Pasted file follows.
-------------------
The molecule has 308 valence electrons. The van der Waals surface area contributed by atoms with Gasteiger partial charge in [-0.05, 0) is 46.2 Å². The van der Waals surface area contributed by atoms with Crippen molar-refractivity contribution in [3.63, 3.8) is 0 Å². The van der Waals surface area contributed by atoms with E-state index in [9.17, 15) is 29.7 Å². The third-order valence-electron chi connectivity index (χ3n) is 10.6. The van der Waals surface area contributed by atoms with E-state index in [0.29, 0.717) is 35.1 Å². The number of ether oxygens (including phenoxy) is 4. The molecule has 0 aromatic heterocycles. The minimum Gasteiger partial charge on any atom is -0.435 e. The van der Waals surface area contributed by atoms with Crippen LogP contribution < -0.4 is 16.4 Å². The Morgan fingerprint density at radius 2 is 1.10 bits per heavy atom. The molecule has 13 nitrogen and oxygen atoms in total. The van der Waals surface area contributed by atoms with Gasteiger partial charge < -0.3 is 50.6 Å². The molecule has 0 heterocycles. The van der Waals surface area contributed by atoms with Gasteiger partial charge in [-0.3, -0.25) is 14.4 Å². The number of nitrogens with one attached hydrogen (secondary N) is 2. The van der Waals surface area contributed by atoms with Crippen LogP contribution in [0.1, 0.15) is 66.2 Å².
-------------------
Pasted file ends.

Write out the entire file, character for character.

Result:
The molecule has 308 valence electrons. The van der Waals surface area contributed by atoms with Gasteiger partial charge in [-0.05, 0) is 46.2 Å². The van der Waals surface area contributed by atoms with Crippen molar-refractivity contribution in [3.63, 3.8) is 0 Å². The van der Waals surface area contributed by atoms with E-state index in [9.17, 15) is 29.7 Å². The third-order valence-electron chi connectivity index (χ3n) is 10.6. The van der Waals surface area contributed by atoms with E-state index in [0.29, 0.717) is 35.1 Å². The number of ether oxygens (including phenoxy) is 4. The molecule has 0 aromatic heterocycles. The minimum Gasteiger partial charge on any atom is -0.435 e. The van der Waals surface area contributed by atoms with Crippen LogP contribution < -0.4 is 16.4 Å². The Morgan fingerprint density at radius 2 is 1.10 bits per heavy atom. The molecule has 13 nitrogen and oxygen atoms in total. The van der Waals surface area contributed by atoms with Gasteiger partial charge < -0.3 is 50.6 Å². The molecule has 0 heterocycles. The van der Waals surface area contributed by atoms with Gasteiger partial charge in [-0.3, -0.25) is 14.4 Å². The number of nitrogens with one attached hydrogen (secondary N) is 2. The van der Waals surface area contributed by atoms with Crippen LogP contribution in [0.1, 0.15) is 66.2 Å².